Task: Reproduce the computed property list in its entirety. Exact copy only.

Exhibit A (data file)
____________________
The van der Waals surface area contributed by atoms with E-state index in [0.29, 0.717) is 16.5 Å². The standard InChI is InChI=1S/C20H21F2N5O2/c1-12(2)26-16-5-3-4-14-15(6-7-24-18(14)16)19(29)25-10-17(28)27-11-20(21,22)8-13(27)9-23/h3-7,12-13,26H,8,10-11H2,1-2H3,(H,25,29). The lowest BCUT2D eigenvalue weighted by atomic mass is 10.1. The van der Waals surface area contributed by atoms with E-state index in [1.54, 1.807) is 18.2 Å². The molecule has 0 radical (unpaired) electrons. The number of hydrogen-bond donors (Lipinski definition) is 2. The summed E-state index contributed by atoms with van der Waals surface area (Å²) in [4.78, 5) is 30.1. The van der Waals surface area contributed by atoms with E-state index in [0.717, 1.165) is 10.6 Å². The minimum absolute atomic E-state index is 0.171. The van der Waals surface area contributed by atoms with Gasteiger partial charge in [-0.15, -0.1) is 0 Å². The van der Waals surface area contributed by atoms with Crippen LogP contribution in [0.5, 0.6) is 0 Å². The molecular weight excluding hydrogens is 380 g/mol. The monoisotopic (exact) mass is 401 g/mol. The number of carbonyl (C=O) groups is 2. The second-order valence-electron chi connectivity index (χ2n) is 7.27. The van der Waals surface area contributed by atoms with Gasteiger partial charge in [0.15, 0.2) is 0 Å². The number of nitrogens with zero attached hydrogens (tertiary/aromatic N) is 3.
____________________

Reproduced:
The van der Waals surface area contributed by atoms with E-state index in [0.29, 0.717) is 16.5 Å². The standard InChI is InChI=1S/C20H21F2N5O2/c1-12(2)26-16-5-3-4-14-15(6-7-24-18(14)16)19(29)25-10-17(28)27-11-20(21,22)8-13(27)9-23/h3-7,12-13,26H,8,10-11H2,1-2H3,(H,25,29). The lowest BCUT2D eigenvalue weighted by atomic mass is 10.1. The van der Waals surface area contributed by atoms with E-state index in [1.54, 1.807) is 18.2 Å². The molecule has 0 radical (unpaired) electrons. The number of hydrogen-bond donors (Lipinski definition) is 2. The summed E-state index contributed by atoms with van der Waals surface area (Å²) in [4.78, 5) is 30.1. The van der Waals surface area contributed by atoms with E-state index in [0.717, 1.165) is 10.6 Å². The minimum absolute atomic E-state index is 0.171. The van der Waals surface area contributed by atoms with Gasteiger partial charge in [-0.15, -0.1) is 0 Å². The van der Waals surface area contributed by atoms with Crippen LogP contribution in [0.5, 0.6) is 0 Å². The molecular weight excluding hydrogens is 380 g/mol. The monoisotopic (exact) mass is 401 g/mol. The number of carbonyl (C=O) groups is 2. The second-order valence-electron chi connectivity index (χ2n) is 7.27. The van der Waals surface area contributed by atoms with Gasteiger partial charge in [0.15, 0.2) is 0 Å². The number of nitrogens with zero attached hydrogens (tertiary/aromatic N) is 3.